Disclaimer - MGM/Gekko/Double Secret own them.
Episode addition for 'Spirits'. What happens while Carter & Co are on the planet?
Spoilers for 'Singularity', 'Politics' and 'Spirits'.
Major General George Hammond was walking. It was only 1pm, and he certainly had paperwork to complete, but instead he was prowling the base. He passed SGC members frequently, and whenever he passed someone - sometimes out of duty, sometimes just out of respect - they'd acknowledge him. Some would snap to attention, some would nod, some would smile, some would murmur his rank, and some of them would even salute. Usually the new members; those eager to impress or trying to brown nose their way into his good books.
Not a single one of them grinned sardonically, made a sarcastic comment, or said something - anything - just to test his patience, just to test how far he could be pushed.
No, the only person who did that was in the infirmary. Again. Yet another casualty of their continuing sojourn through the universe.
At least it wasn't life threatening.
George couldn't help but wonder at times if it was worth it. So many times team members came back injured, or worse. There had been occasions where they'd lost entire teams in one fell swoop, and each time it happened a new stone appeared in his stomach, weighing him down with the knowledge that once again someone who worked for him - someone who was his responsibility - had failed to come back alive.
He could only hope that wasn't what had happened to the missing team members SG-1 had gone to find.
He'd stopped counting the letters of condolence he'd become worryingly accustomed to typing out. Worst of all, they'd actually provided him with a template: a basic 'sorry your son/daughter/relative is dead, but I can't tell you how it happened' letter.
He'd torn it up, shredded it, and had seriously considered putting it in a blender just for good measure.
While they were here, while he was in charge, and while they were still trying to protect Earth, he'd damned well make sure that not a single one of those letters was formulaic. He'd type every damn one up himself.
Feeling strangely tight throated, he cleared said throat and found that his meanderings had brought him to the elevator. He didn't know why he was surprised. He'd known somehow where he was going all along.
Swiping his card through the reader, he stepped into the elevator and pressed the button for floor twenty-one.
He knew why he was feeling melancholy, of course. The Waiting Game. It happened every time a team went off world, especially SG-1. Waiting to see if they made it back okay. Waiting to see if anyone was hurt. Just waiting...
It shouldn't have been worse with SG-1. He should have treated them the same as any other team. The other eleven teams were no less valid, no less important; the loss of any of those people shouldn't be easier to accept than the idea of losing anyone in SG 1.
Yet more often than not - despite his internal arguments - he'd find himself waiting in the control room or at the bottom of the ramp when he knew it was SG-1 who were returning. Waiting to either smile encouragingly or order a medical team to the gate room, hoping to whomever was listening that it wouldn't be the latter.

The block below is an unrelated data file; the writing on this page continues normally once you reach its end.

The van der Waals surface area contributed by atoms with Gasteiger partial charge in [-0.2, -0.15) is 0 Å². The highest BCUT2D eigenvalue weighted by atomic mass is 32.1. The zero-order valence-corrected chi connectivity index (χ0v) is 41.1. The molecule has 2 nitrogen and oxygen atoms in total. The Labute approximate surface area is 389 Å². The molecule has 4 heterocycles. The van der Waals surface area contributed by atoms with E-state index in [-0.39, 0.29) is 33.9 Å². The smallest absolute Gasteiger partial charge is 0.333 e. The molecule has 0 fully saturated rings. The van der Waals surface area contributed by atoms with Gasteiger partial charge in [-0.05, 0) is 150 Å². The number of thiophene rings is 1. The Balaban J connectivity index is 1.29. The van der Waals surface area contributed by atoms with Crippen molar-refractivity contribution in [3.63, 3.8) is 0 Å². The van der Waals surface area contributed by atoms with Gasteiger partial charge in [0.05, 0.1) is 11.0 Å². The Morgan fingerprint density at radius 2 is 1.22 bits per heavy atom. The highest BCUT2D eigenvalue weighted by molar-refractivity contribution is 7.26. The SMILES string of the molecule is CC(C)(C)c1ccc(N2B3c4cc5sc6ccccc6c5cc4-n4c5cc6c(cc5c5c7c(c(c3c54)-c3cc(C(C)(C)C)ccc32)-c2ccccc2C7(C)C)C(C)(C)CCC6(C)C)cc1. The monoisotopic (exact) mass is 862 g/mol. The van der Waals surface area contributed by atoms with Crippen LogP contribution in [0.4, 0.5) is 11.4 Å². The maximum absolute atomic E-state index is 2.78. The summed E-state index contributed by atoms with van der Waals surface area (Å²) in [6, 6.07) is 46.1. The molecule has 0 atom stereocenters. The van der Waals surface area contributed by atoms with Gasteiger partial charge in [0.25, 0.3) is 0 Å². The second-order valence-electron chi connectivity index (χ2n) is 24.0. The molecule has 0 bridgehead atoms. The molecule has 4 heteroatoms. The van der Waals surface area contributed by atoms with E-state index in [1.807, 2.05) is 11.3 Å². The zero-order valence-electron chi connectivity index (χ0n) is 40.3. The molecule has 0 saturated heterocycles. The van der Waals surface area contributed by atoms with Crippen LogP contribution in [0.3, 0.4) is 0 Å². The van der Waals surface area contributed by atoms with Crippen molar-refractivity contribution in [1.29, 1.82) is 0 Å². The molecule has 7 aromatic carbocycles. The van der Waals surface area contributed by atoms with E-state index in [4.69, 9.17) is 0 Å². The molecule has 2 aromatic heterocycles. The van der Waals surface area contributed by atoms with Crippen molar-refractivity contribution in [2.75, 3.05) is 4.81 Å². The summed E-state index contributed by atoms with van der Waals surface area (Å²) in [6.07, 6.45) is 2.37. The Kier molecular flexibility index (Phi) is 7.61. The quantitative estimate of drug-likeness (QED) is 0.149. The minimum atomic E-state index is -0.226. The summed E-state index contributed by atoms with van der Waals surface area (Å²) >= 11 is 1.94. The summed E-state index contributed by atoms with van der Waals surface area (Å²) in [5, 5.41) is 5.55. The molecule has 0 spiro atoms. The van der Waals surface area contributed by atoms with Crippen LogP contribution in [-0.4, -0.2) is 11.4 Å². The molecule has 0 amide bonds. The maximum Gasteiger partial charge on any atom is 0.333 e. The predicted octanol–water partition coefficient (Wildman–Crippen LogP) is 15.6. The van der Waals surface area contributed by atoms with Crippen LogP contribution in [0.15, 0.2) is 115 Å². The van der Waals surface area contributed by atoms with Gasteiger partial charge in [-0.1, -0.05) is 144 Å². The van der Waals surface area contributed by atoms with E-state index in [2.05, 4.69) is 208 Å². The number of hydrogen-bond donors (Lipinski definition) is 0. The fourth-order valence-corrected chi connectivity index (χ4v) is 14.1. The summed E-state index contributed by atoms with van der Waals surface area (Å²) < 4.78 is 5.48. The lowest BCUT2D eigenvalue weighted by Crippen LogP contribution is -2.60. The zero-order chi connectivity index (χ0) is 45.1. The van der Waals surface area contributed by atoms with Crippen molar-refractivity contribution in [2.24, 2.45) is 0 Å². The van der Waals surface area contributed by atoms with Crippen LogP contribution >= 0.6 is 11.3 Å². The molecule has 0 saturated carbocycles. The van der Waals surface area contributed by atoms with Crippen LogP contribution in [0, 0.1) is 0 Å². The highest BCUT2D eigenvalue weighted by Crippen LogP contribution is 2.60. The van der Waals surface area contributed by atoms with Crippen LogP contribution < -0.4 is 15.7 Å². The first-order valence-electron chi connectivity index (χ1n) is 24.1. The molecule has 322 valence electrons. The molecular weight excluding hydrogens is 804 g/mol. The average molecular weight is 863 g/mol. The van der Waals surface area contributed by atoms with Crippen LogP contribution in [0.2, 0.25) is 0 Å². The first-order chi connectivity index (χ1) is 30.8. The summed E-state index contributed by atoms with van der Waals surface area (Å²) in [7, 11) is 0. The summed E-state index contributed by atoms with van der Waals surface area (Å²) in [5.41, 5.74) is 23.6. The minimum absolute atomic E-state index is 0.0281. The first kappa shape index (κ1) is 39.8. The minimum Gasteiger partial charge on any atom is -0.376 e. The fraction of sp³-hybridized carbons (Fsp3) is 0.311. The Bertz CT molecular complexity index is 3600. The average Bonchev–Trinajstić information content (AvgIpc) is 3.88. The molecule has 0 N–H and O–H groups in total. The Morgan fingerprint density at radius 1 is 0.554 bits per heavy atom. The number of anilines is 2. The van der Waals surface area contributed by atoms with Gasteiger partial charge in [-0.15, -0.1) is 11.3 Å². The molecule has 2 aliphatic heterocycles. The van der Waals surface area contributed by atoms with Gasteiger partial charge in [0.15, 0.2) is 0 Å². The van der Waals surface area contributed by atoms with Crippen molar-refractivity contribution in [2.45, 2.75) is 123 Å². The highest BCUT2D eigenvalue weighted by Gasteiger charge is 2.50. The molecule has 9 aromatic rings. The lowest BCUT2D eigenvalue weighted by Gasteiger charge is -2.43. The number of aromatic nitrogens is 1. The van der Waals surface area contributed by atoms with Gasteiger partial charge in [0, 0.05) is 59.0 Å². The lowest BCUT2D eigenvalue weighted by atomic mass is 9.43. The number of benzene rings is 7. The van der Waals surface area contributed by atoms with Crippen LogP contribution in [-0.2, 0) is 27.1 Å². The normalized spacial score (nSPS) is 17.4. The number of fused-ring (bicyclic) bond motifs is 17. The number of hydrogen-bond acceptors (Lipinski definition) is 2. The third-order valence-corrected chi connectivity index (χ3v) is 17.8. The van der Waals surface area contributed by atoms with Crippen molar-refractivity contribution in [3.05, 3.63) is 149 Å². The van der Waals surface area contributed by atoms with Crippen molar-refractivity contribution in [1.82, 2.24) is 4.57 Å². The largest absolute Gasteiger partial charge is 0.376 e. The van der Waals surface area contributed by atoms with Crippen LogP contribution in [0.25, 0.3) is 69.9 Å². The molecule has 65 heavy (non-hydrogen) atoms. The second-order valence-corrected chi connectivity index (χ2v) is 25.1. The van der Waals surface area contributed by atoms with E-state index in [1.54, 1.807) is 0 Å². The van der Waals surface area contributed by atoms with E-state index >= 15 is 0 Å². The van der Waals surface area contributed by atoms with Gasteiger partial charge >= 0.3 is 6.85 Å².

Maybe he was simply always there because they seemed to find trouble more often than any of the other SG teams. Though they had yet to lose a member (despite Dr Jackson's various attempts at getting himself killed), they'd been drugged, attacked, shot at and endangered more than any other team.
Had he been in the habit of indulging in denial, he probably would have convinced himself that was the only reason.
The elevator doors opened. Surprised to find himself on level twenty-one already (where did those seven floors go?) he stepped into the corridor, nodded at the airman who was entering the elevator and continued the course that was far, far too familiar.
Lately during The Waiting Game, he'd developed the habit of seeking out Dr Fraiser. He wasn't sure when it had started because he really hadn't been paying close attention, but he suspected he'd starting doing it after the project had been shut down by Senator Kinsey and then miraculously resurrected. As if they both knew without realising it just how close they'd come to losing this unique workplace, they'd taken the next tentative steps towards friendship.
He had long respected Dr Fraiser, but she was a colleague first and foremost. That was starting to change.
Provided she wasn't busy with patients herself, during The Waiting Game she kept him updated on Cassandra, her life in general, and the gossip on base that he wasn't supposed to know about.
The less said about that gossip, the better.
Of course, Dr Fraiser - Janet - wasn't on base today. She was off shopping with Cassandra in celebration of the fact that her 'adoption' was finally official. Or official as these things could get in their strange situation.
He chuckled to himself. This was a hell of a place to work.
Reaching the infirmary, he paused in the doorway and studied the man - the only patient in the room - lying on the bed.
He was obviously bored. Dr Warner had given a report earlier, and though the doctor had said nothing specific about his behaviour, the definite implication that he was getting on Warner's nerves was there.